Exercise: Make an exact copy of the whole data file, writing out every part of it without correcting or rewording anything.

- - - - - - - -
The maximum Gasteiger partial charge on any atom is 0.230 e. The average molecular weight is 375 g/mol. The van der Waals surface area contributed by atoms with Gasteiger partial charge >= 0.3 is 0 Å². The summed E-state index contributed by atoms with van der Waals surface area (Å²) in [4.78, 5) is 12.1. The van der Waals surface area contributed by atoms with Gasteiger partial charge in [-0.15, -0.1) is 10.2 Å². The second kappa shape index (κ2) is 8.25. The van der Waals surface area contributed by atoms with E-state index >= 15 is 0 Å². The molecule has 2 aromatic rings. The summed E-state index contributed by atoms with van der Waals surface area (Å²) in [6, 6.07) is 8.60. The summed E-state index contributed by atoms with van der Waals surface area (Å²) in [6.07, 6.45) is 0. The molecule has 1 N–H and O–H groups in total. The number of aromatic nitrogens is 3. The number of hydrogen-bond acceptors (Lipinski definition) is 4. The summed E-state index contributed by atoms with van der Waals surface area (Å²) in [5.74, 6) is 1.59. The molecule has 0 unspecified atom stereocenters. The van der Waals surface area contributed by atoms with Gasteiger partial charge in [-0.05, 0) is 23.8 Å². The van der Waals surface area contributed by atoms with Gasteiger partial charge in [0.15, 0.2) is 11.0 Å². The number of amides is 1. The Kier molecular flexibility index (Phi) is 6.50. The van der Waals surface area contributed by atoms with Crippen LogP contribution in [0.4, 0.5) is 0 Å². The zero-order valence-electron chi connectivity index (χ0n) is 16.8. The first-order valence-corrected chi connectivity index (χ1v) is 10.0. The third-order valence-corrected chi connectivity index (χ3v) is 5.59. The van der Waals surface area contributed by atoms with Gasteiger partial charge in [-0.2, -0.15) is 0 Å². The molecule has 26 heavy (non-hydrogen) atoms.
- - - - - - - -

The maximum Gasteiger partial charge on any atom is 0.230 e. The average molecular weight is 375 g/mol. The van der Waals surface area contributed by atoms with Gasteiger partial charge >= 0.3 is 0 Å². The summed E-state index contributed by atoms with van der Waals surface area (Å²) in [4.78, 5) is 12.1. The van der Waals surface area contributed by atoms with Gasteiger partial charge in [-0.15, -0.1) is 10.2 Å². The second kappa shape index (κ2) is 8.25. The van der Waals surface area contributed by atoms with E-state index >= 15 is 0 Å². The molecule has 2 aromatic rings. The summed E-state index contributed by atoms with van der Waals surface area (Å²) in [6, 6.07) is 8.60. The summed E-state index contributed by atoms with van der Waals surface area (Å²) in [6.07, 6.45) is 0. The molecule has 1 N–H and O–H groups in total. The number of aromatic nitrogens is 3. The number of hydrogen-bond acceptors (Lipinski definition) is 4. The summed E-state index contributed by atoms with van der Waals surface area (Å²) in [5.74, 6) is 1.59. The molecule has 0 unspecified atom stereocenters. The van der Waals surface area contributed by atoms with Gasteiger partial charge in [-0.05, 0) is 23.8 Å². The van der Waals surface area contributed by atoms with Gasteiger partial charge in [0.15, 0.2) is 11.0 Å². The number of amides is 1. The Kier molecular flexibility index (Phi) is 6.50. The van der Waals surface area contributed by atoms with Crippen LogP contribution in [0.4, 0.5) is 0 Å². The zero-order valence-electron chi connectivity index (χ0n) is 16.8. The first-order valence-corrected chi connectivity index (χ1v) is 10.0. The third-order valence-corrected chi connectivity index (χ3v) is 5.59. The van der Waals surface area contributed by atoms with Gasteiger partial charge in [-0.2, -0.15) is 0 Å². The molecule has 26 heavy (non-hydrogen) atoms.